Review gives legal aid services high praise
The territory's legal aid services have been given a glowing review, despite resourcing woes and the ''intense and unrelenting pressure'' on their frontline staff.
An independent report into Legal Aid ACT, released yesterday, found the commission ''scored highly and consistently'' against national benchmarks.
But the report also described the services' work as ''complex and complicated'', with the service's clients including the mentally ill, homeless and others with ''chaotic lifestyles''.
The report's author, Victoria academic Liz Curran, spoke to the service's in-house lawyers, private practitioners, senior prosecutors and judicial officers.
Dr Curran also conducted interviews with past and present legal aid clients.
''Importantly, all clients seemed pleased with their lawyers and felt that they had been heard and given good advice - in some cases noting that, while they did not want to hear the advice, the lawyer was right to tell them,'' she wrote.
''Although the lawyers were concerned that clients might blame the lawyers for the failings of the legal system, the clients seemed to understand their lawyers were trying to help them and that some matters were beyond the lawyer's control.''
In interviews with eight clients after a meeting with their lawyer, all said they now understood the options open to them and most said they knew what to do next.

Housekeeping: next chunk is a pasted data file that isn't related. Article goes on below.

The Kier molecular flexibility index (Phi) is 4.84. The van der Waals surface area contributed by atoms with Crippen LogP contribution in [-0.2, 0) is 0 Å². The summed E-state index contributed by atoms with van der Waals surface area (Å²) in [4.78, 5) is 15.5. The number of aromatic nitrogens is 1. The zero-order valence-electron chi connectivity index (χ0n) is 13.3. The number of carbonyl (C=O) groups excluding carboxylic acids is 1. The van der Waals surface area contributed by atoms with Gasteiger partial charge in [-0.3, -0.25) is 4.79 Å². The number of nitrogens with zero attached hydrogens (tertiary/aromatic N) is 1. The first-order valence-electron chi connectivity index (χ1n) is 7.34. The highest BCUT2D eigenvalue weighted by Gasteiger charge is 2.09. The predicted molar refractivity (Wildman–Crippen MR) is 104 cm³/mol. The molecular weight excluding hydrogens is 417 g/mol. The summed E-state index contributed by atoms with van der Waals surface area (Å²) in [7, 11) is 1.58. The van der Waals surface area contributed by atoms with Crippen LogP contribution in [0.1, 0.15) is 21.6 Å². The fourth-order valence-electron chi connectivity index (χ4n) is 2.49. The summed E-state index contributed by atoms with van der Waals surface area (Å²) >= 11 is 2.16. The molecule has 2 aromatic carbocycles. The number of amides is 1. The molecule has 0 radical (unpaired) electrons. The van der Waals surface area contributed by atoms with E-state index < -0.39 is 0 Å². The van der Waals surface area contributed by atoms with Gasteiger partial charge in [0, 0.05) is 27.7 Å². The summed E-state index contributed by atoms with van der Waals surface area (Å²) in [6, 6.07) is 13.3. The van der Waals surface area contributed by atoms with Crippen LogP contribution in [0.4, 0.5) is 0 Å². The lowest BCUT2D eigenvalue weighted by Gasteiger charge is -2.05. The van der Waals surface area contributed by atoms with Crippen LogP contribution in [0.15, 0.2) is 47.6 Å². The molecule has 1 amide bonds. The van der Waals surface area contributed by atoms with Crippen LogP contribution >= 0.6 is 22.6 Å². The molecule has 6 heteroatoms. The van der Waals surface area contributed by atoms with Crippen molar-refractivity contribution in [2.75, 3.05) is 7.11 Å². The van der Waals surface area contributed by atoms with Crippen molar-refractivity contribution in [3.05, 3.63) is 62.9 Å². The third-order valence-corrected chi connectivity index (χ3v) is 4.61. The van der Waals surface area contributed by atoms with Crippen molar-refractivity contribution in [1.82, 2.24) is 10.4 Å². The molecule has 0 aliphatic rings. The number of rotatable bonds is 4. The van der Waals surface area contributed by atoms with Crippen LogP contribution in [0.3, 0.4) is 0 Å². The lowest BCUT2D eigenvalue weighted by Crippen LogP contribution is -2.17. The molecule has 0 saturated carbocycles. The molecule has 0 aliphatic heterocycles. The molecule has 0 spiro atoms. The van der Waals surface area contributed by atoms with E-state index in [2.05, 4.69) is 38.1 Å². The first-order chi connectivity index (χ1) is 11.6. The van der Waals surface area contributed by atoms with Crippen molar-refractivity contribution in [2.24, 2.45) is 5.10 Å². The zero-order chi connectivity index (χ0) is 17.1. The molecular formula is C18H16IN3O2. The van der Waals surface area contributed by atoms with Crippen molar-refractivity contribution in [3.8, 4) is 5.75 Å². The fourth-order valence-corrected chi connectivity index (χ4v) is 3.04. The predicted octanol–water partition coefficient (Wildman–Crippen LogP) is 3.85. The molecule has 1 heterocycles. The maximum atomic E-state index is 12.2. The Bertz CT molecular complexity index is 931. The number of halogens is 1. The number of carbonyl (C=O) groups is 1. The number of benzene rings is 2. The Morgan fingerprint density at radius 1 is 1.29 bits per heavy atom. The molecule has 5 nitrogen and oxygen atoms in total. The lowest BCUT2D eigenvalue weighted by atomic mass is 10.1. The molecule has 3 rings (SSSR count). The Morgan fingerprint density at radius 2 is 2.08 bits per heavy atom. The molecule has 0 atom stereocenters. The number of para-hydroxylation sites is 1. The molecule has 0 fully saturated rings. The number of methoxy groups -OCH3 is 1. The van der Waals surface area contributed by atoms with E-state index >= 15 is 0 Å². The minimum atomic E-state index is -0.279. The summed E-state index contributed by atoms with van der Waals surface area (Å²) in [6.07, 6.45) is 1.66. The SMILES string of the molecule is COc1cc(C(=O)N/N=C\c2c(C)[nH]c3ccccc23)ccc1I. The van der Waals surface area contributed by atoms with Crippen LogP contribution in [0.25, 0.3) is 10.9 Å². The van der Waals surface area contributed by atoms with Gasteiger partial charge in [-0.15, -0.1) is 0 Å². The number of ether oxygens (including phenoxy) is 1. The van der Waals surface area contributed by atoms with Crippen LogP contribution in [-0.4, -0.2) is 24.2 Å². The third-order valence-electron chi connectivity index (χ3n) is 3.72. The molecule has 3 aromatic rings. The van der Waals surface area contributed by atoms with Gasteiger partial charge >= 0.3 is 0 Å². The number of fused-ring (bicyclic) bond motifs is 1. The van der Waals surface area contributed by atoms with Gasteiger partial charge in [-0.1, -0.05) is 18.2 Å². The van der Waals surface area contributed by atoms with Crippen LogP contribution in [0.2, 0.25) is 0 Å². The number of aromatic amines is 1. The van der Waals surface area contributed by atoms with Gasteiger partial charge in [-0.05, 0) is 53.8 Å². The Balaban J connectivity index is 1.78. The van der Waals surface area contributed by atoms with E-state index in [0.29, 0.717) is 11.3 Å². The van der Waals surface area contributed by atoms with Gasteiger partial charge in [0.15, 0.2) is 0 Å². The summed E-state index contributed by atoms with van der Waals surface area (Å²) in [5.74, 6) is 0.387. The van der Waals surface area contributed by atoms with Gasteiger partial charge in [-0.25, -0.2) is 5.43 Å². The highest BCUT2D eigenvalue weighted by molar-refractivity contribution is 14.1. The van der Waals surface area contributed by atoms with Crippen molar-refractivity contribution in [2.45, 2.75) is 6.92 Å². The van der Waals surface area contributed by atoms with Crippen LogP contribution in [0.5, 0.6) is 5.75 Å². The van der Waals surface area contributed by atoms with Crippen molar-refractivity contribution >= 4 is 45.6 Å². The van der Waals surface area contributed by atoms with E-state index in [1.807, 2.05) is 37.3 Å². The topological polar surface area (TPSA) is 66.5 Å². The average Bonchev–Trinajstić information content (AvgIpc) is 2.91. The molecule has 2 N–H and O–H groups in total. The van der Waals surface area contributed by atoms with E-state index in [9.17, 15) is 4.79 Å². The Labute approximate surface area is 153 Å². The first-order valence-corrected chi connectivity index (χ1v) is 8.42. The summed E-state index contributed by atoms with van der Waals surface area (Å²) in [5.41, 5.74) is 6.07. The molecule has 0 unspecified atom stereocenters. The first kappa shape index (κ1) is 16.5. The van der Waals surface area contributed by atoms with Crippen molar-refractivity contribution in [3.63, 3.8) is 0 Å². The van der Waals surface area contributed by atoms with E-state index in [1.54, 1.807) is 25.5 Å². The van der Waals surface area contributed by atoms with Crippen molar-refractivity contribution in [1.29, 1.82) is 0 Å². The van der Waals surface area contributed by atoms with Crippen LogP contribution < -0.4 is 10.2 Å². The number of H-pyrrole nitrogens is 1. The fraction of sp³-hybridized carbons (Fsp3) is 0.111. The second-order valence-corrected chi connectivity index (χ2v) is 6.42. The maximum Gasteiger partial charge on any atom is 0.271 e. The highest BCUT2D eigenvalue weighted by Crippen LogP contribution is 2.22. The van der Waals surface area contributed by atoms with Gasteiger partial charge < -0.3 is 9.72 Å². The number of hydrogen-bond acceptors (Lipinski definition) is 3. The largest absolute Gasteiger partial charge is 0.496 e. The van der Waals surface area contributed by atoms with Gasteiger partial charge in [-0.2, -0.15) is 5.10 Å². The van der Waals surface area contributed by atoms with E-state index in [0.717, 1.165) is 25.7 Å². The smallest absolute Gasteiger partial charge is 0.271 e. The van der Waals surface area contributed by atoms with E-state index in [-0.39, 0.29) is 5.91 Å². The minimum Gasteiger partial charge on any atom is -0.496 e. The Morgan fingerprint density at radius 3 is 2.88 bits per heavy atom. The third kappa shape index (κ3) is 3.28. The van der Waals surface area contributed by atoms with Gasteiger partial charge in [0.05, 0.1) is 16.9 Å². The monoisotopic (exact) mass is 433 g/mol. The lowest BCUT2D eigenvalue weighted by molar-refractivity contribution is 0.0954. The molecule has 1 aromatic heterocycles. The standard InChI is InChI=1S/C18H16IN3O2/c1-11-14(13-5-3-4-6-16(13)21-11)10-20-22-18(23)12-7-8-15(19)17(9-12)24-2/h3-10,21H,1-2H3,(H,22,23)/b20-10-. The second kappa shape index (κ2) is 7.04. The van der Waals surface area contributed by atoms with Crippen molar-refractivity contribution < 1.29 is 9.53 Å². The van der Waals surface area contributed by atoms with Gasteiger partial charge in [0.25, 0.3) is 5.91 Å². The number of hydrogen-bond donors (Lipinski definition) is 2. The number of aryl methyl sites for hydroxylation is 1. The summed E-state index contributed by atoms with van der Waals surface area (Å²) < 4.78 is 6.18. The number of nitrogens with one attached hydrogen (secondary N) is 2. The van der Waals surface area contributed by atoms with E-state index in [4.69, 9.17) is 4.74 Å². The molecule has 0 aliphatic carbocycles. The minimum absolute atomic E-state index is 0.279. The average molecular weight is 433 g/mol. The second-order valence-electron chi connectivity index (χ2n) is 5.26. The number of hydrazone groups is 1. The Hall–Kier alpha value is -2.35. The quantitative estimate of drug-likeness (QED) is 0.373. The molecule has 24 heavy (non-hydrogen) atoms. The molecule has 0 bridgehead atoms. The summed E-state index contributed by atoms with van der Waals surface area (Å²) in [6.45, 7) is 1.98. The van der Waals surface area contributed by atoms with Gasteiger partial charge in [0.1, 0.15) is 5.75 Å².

In one case, an 89-year-old client was scheduled for electro-shock therapy, and it was only in consultation with his legal aid lawyer it was revealed he had a pacemaker.
But Dr Curran noted the research suggested the commission's lawyers were ''often under intense and unrelenting pressure'' and worked with complicated clients.
And the author said she was concerned that staff took courtroom losses as a measure of their ''lack of success'' even when the odds were stacked against them.
Dr Curran made a number of recommendations, including a push to educate the community about the service and, mostly, the fact information and advice is free.
Legal Aid chief executive Andrew Crockett said the report was important research, and the commission would move to implement the recommendations.